This morning Mark Guzdial tweeted on his latest post:
Results from Longitudinal Study of Female Persistence in CS: AP CS matters, After-school programs and Internships do not https://t.co/GOzp3045Hp— Mark Guzdial (@guzdial) October 14, 2019
I'm glad Mark wrote about this as it's something that's important to both research and publicize but it's really not a surprise.
I'm going to start by dismissing the statement that "… participation in the Aspirations awards program were teh best predictors of persistence three years after the high school survey in both CS and other technology-related majors." To me, that's a water is wet statement - girls who apply for an award where they talk about their aspiriations in computing are more likely to do more computing.
The other stuff merits more of a look. Classes and APCS-A in particular vs after school programs. Since APCS-A is as far as I know always an elective there's probably some selection bias here. If a girl elects to take a college level CS class, perhaps there's already some interest in pursuing CS in college. Further, and I really hate to say this, given the male dominated aspects frequently present in our CS classes, a girl who was interested in CS and survives APCS-A might be more likely to continue on and succeed having weathered the storm.
Now let's look at the out of school programs. There are a number of issues here. Many don't really cover CS or legit programming, many allow one group member to basically carry the team, and many are really entrepreneurship programs using the CS marketing hype. They don't really prepare students for what's to come in CS. When a student then takes a CS class in college they're ill prepared and drop the subject. I've seen it happen. Unfortunately, many of those after school programs are masters of marketing and fundraising. Some get big money from the Googles of the world but they're never held accountable for preparing kids to fail. Rather, they're lauded and praised as saviors of education.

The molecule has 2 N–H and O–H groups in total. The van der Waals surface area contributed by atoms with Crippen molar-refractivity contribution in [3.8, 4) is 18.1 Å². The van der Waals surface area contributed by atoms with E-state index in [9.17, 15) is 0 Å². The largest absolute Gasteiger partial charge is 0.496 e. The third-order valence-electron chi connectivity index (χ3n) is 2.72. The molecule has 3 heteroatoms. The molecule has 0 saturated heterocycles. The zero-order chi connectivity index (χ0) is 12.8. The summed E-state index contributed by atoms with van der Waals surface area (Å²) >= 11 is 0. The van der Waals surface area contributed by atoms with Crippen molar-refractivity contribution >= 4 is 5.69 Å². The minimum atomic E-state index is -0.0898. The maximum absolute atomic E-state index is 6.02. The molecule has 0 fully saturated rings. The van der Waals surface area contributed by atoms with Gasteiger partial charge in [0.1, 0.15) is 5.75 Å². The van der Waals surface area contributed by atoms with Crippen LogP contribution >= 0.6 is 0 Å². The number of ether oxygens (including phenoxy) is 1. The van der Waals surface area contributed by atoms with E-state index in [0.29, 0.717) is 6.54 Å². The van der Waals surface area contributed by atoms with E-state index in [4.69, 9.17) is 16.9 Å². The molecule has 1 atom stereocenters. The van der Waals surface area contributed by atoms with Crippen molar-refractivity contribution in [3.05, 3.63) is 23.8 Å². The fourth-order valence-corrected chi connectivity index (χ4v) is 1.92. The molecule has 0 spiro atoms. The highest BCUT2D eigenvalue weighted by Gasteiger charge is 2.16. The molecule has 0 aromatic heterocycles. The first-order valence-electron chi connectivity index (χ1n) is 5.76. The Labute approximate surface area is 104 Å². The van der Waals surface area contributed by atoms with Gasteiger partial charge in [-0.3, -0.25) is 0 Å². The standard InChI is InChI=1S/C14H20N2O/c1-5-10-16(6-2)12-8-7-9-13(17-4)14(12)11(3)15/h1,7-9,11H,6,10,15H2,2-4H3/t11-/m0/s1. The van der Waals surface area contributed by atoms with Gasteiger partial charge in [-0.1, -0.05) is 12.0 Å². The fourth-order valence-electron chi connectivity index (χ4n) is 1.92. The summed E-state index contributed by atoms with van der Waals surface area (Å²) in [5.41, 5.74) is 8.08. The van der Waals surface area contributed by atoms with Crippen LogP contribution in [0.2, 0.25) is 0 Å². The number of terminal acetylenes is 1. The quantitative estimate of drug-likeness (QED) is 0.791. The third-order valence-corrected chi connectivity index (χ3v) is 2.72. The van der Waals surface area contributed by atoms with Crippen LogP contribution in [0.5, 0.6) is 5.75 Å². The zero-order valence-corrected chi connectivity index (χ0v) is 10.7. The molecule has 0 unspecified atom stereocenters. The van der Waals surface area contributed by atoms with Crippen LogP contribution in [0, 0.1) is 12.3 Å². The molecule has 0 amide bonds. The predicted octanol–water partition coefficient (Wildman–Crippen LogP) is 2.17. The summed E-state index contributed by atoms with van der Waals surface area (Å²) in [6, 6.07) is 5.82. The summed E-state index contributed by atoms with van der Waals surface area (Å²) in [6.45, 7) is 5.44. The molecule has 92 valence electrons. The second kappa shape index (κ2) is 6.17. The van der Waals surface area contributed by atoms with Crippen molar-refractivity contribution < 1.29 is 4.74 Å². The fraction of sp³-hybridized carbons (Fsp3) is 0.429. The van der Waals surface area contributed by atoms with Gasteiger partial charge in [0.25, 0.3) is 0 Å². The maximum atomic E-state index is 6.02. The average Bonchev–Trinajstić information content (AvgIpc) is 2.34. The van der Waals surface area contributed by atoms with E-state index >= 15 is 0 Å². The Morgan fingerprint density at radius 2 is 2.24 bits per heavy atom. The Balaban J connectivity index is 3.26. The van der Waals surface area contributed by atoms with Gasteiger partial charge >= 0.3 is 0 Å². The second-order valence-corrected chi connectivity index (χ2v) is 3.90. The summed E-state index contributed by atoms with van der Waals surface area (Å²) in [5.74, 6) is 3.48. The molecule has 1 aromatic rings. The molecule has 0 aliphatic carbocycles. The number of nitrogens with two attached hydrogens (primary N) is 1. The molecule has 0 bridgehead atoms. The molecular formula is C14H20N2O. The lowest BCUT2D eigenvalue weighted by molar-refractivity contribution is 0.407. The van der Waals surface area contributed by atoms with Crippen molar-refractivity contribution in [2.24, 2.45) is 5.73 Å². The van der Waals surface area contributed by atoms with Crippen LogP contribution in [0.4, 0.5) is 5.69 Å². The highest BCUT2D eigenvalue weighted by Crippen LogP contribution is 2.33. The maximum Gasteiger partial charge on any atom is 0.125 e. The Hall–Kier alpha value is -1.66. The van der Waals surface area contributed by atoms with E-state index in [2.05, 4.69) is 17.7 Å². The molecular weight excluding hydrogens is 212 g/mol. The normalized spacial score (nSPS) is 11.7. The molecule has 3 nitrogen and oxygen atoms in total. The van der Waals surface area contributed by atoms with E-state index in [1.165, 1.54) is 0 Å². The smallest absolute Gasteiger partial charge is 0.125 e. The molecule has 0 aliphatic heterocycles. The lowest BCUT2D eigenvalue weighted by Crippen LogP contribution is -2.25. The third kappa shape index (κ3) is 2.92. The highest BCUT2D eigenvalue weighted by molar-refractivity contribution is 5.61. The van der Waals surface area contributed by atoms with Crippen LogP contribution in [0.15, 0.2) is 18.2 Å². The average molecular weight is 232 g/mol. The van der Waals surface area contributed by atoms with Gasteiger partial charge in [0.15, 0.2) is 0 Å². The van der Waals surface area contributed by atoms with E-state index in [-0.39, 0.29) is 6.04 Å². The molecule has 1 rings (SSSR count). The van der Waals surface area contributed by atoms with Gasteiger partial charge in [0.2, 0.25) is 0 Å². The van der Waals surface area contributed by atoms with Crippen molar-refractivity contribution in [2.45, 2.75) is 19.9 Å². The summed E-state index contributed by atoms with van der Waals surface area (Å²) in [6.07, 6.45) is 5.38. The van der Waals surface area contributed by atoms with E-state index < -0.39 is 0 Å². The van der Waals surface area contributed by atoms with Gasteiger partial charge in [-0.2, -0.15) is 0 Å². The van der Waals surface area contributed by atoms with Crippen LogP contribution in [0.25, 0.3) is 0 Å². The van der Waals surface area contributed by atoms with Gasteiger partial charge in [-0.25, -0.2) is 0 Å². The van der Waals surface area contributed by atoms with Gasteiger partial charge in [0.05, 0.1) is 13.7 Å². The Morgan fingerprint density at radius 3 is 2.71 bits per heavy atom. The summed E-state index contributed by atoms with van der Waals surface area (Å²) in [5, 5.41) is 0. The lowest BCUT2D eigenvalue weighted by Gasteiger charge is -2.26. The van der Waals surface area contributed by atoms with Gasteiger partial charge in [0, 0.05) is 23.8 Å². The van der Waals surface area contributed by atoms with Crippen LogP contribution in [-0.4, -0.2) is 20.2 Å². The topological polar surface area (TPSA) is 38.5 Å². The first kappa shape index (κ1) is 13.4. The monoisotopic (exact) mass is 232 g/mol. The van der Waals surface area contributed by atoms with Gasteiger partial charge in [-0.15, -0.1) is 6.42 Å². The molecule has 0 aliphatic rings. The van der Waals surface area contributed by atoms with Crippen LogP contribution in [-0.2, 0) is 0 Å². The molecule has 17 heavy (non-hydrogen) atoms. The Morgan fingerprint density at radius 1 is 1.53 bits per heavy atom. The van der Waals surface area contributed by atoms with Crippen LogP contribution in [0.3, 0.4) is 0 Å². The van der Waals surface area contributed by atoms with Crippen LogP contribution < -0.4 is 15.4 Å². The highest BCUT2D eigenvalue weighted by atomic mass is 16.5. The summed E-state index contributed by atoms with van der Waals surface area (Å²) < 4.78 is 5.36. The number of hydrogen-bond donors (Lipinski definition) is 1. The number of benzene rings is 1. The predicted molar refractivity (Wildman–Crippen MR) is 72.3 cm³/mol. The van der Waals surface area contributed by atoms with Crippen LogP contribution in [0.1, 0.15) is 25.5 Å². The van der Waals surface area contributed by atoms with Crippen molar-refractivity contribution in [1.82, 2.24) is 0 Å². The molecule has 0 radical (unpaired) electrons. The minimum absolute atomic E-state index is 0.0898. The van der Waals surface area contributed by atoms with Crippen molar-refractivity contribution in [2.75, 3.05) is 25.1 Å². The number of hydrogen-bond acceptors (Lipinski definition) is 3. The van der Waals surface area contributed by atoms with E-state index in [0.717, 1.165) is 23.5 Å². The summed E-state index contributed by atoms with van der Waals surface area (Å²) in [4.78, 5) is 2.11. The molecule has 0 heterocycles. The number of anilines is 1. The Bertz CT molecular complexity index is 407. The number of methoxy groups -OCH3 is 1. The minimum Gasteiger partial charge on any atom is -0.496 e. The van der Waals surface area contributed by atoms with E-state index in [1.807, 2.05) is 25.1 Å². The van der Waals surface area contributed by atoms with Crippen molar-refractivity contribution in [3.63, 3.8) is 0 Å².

Going further, after school programs are usually taught by volunteers, not teachers. They don't necessarily understand the nuances of teaching and they don't necessarily prepare you for your next CS experience. You then end up in a college course of 300, are ill prepared to succeed, fall through the cracks and drop out. Take APCS-A in HS and you're going to be in a class of 30 and in a much more supportive, forgiving environment. A much better place to prepare you for what's to come.
All in all the idea that girls are more likely to follow a CS path with a solid high school experience than with an outside club or activity is hardly a surprise. What is more of a surprise to me is the fact that it's taken so long to start getting the word out.